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Marc Andreessen Doesn’t Think We’re in a Tech Bubble

November 3, 2015, 8:23 PM UTC

With unprecedented amounts of money being invested in startups and skyrocketing valuations, the biggest question in Silicon Valley continues to be whether or not we’re in a bubble.

But famed investor Marc Andreessen isn’t worried. In fact, the believes we’re currently in a bust, not a bubble, he said on stage at Fortune‘s Global Forum in San Francisco on Tuesday. Startups—at least the winners among them—should be valued much higher, he insisted.

In the last couple of years, startups have been raising money without any problems, sometimes at exorbitant valuations. New “unicorns”—startups with a value of at least $1 billion—are minted every few weeks, leading many observers to worry about whether we’re in the middle of a new tech bubble.

Some investors, like Benchmark partner Bill Gurley, have warned that some of these unicorns will fail in a not-so-distant future. Others have also warned that ballooning unicorn values will prevent them from getting acquired and that they face far more skeptical investors if and when they go public.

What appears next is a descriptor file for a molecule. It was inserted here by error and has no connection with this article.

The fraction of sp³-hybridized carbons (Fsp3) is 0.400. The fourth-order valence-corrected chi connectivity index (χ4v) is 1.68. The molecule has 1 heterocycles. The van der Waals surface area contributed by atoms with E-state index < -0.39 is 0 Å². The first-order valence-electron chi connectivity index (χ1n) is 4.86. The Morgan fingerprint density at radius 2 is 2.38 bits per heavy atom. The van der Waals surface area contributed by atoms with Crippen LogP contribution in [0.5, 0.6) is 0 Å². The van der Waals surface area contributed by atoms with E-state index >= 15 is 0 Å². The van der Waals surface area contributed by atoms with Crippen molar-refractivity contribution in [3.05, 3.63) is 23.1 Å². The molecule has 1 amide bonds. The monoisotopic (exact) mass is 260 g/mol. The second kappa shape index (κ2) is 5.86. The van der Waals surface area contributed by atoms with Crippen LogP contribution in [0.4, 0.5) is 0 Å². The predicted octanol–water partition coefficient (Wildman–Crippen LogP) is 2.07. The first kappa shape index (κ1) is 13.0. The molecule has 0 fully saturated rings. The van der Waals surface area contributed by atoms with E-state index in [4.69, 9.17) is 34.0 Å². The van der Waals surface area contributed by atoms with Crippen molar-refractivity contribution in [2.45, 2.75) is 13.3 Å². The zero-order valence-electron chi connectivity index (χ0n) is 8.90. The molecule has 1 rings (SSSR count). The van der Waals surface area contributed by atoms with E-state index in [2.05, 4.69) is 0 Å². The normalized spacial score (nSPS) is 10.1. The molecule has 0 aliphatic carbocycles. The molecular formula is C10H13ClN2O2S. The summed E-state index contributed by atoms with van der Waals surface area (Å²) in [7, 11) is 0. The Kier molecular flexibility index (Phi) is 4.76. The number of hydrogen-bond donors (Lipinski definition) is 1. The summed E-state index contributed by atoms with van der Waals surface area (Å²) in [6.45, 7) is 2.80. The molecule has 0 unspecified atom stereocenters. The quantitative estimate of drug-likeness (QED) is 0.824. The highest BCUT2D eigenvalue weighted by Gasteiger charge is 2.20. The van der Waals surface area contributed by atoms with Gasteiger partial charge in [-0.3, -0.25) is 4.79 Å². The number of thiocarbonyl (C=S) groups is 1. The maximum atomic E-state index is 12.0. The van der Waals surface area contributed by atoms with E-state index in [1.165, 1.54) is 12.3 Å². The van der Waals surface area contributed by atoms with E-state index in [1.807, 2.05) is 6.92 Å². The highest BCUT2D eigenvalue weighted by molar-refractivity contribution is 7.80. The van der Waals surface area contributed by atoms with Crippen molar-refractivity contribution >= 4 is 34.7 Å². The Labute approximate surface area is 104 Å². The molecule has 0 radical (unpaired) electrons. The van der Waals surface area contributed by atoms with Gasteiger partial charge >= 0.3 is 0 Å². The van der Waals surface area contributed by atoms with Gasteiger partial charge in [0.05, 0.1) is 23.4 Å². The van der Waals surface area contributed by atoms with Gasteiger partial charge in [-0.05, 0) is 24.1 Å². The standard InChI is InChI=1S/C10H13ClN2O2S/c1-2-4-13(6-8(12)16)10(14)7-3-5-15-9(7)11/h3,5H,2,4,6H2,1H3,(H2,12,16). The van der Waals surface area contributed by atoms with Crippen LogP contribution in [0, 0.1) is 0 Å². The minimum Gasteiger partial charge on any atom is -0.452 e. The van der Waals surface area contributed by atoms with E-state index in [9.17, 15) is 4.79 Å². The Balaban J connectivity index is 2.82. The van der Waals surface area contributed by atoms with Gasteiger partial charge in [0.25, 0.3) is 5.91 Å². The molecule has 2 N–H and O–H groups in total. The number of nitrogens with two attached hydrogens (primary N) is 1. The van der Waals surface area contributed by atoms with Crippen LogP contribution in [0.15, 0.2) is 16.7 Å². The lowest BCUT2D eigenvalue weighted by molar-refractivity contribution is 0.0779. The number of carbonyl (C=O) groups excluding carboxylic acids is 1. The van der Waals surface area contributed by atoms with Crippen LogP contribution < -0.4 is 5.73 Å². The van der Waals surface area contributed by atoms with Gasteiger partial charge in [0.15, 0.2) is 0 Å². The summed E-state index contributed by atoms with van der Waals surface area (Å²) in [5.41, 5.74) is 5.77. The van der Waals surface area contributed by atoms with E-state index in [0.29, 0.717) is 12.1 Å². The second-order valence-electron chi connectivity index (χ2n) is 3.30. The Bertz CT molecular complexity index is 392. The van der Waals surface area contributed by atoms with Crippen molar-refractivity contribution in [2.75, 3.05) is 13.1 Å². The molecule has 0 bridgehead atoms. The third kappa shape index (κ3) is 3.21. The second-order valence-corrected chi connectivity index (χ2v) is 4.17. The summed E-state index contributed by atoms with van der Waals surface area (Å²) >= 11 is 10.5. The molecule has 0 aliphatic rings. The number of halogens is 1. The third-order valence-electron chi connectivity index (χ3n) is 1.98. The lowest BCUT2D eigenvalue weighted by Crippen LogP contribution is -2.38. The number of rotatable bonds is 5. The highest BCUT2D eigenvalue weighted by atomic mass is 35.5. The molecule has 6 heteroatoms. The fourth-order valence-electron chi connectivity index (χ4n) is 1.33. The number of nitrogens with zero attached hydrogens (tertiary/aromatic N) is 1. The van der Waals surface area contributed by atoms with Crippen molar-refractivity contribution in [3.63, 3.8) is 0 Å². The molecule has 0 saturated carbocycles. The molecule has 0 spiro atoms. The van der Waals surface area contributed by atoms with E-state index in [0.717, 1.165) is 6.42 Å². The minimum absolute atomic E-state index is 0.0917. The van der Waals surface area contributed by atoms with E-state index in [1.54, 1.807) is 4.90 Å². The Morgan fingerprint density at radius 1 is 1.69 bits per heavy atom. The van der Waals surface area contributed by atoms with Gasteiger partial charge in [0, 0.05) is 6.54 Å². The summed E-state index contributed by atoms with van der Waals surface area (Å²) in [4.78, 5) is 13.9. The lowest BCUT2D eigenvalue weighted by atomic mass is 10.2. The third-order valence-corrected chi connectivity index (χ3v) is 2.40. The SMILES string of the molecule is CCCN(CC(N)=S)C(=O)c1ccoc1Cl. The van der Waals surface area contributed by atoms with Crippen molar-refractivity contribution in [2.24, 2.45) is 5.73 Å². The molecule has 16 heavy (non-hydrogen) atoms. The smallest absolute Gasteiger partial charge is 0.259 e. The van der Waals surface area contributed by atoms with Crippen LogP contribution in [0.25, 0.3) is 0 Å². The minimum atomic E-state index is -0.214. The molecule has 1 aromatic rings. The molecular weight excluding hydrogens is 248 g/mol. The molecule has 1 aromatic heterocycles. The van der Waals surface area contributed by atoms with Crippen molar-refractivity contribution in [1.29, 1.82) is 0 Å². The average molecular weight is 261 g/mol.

But again, Andreessen, co-founder of venture capital firm Andreessen Horowitz, isn’t concerned, and believes that many companies are undervalued. To be sure, it’s not exactly a news flash that an investor thinks his investments are great and worth far more than others.

The difference with Andreessen is his extreme optimism. But he conceded that some startups are, in fact, valued too highly.

“As a basket, it’s certainly too low” in value, he said when asked about these unicorn companies as a whole. Andreessen also pointed out that the combined value of all unicorn startups is still less than that of Microsoft (MSFT), which has a market cap of $433.6 billion.

Andreessen isn’t alone in his opinion. Sam Altman, president of the prestigious startup accelerator Y Combinator, expressed a similar view in a blog post earlier this week.

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For more on unicorns and whether they’re at risk, watch this Fortune video: